In Pennsylvania it is illegal to operate or be in physical control of a vehicle after drinking enough alcohol to render the individual incapable of safely driving that vehicle. The law does not include the term “motor” in its definition of a driving under the influence (DUI) charge. The significance of this was highlighted in a recent case where police stopped a horse and buggy in Jefferson County.
Why would police stop a horse and buggy?
The police state they had received complaints earlier in the day about a horse and buggy driving recklessly throughout the area. After receiving these calls, officers observed a horse and buggy speed up while taking and turn and lock its brakes, causing it to skid and shoot off sparks. When the buggy pulled over to let the officers pass, the officers approached the driver.
At that time, they state the noticed the smell of alcohol and asked the driver if he had been drinking. The 20-year-old man allegedly admitted to having a few beers. The officers conducted a field sobriety test and arrested the man. They allowed him to wait by his horse until a family member could come care for the animal. The police have charged the man with a misdemeanor for driving under the influence and also gave him a traffic citation for careless and reckless driving.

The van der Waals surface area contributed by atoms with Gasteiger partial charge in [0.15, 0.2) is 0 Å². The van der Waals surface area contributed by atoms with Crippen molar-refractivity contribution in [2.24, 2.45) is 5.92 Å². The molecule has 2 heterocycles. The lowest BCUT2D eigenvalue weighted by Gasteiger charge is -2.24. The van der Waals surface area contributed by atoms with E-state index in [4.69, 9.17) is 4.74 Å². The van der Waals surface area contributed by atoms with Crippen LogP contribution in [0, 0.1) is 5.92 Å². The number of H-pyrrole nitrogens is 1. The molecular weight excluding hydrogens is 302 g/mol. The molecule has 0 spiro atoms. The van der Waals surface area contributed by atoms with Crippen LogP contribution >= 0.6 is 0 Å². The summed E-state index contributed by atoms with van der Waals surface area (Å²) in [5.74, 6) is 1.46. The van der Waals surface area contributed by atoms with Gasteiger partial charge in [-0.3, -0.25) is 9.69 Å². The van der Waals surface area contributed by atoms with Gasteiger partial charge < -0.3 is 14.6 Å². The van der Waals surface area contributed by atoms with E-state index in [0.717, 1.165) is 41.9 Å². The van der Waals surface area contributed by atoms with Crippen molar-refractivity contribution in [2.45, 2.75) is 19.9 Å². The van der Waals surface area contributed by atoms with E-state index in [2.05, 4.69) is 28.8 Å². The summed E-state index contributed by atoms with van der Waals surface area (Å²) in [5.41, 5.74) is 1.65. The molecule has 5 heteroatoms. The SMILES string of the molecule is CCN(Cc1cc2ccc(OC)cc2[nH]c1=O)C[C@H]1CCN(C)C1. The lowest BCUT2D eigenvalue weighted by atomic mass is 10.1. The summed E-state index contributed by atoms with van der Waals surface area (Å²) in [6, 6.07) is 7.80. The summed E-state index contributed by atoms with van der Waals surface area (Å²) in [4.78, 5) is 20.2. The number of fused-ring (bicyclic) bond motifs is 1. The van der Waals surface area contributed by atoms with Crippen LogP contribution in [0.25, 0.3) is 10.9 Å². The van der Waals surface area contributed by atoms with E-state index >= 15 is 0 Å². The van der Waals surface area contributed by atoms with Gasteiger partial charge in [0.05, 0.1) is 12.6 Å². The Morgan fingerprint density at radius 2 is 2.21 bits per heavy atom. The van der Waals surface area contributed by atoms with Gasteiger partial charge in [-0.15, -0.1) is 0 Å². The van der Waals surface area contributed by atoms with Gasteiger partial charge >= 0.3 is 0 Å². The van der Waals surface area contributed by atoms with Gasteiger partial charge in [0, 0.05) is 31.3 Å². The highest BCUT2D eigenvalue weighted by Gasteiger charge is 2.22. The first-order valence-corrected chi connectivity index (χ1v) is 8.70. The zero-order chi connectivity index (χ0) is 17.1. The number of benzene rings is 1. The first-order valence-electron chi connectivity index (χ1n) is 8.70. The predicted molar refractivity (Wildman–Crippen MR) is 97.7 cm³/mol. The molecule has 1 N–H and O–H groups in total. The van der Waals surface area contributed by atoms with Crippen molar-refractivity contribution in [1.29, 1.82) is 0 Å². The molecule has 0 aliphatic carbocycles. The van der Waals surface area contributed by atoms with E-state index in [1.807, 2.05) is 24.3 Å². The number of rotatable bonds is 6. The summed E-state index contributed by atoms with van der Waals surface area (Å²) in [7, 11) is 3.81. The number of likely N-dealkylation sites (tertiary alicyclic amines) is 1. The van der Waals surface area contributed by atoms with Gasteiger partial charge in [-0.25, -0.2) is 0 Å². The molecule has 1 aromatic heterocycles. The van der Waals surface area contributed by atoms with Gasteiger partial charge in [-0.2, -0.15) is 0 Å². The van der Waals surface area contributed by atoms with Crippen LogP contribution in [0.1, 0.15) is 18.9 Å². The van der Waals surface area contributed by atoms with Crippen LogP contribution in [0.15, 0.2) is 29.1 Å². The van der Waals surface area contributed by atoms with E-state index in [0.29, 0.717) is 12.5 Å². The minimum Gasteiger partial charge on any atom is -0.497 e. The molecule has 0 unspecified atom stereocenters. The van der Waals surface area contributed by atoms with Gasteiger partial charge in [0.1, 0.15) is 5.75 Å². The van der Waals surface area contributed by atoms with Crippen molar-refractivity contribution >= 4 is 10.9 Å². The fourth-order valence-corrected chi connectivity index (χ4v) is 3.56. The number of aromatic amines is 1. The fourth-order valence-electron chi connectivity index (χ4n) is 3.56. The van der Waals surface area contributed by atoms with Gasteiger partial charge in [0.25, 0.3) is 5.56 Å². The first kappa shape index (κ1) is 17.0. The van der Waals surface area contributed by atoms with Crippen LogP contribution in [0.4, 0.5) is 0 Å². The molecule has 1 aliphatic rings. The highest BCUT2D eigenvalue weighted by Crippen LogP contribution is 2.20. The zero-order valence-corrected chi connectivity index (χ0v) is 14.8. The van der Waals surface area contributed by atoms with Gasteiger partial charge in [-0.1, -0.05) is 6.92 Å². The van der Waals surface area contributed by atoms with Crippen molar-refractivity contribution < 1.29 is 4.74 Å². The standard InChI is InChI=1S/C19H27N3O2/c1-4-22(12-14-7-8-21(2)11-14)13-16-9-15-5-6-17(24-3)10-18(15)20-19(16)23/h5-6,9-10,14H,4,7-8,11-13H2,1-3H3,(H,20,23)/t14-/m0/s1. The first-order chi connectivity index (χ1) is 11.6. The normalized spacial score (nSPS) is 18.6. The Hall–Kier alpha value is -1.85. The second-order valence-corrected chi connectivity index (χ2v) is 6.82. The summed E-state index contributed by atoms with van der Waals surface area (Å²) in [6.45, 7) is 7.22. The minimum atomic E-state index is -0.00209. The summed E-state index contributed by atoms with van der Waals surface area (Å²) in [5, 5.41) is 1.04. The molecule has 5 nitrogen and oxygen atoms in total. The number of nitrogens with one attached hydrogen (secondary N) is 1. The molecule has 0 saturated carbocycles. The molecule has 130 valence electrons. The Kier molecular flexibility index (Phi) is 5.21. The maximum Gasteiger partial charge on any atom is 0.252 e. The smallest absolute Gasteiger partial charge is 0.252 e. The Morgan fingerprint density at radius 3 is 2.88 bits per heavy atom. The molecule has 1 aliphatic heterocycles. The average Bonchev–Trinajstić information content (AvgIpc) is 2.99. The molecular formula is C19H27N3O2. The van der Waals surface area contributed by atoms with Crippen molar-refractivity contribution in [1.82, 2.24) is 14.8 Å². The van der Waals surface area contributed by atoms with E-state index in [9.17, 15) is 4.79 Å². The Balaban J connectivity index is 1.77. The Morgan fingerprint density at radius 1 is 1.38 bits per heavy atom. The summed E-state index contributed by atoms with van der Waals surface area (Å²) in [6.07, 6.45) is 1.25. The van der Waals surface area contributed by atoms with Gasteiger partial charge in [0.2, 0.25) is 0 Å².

How does this apply to other cases?
The case is an example of the power of DUI laws in Pennsylvania. They can extend further than people may realize. Some may be surprised to know that it is possible to get a DUI when driving something other than a car. You can also get a DUI while riding a bike, scooter, or golf cart.
How serious are these charges?
A DUI in Pennsylvania is very serious. If convicted, penalties range from up to $300 fine and 6 months of probation for a first offense to 2 years in prison and a $5,000 fine for those with two or more previous offenses if the accused has a blood alcohol content of 0.08 to 0.099%. Penalties increase depending on various circumstances, including a higher BAC or an accident.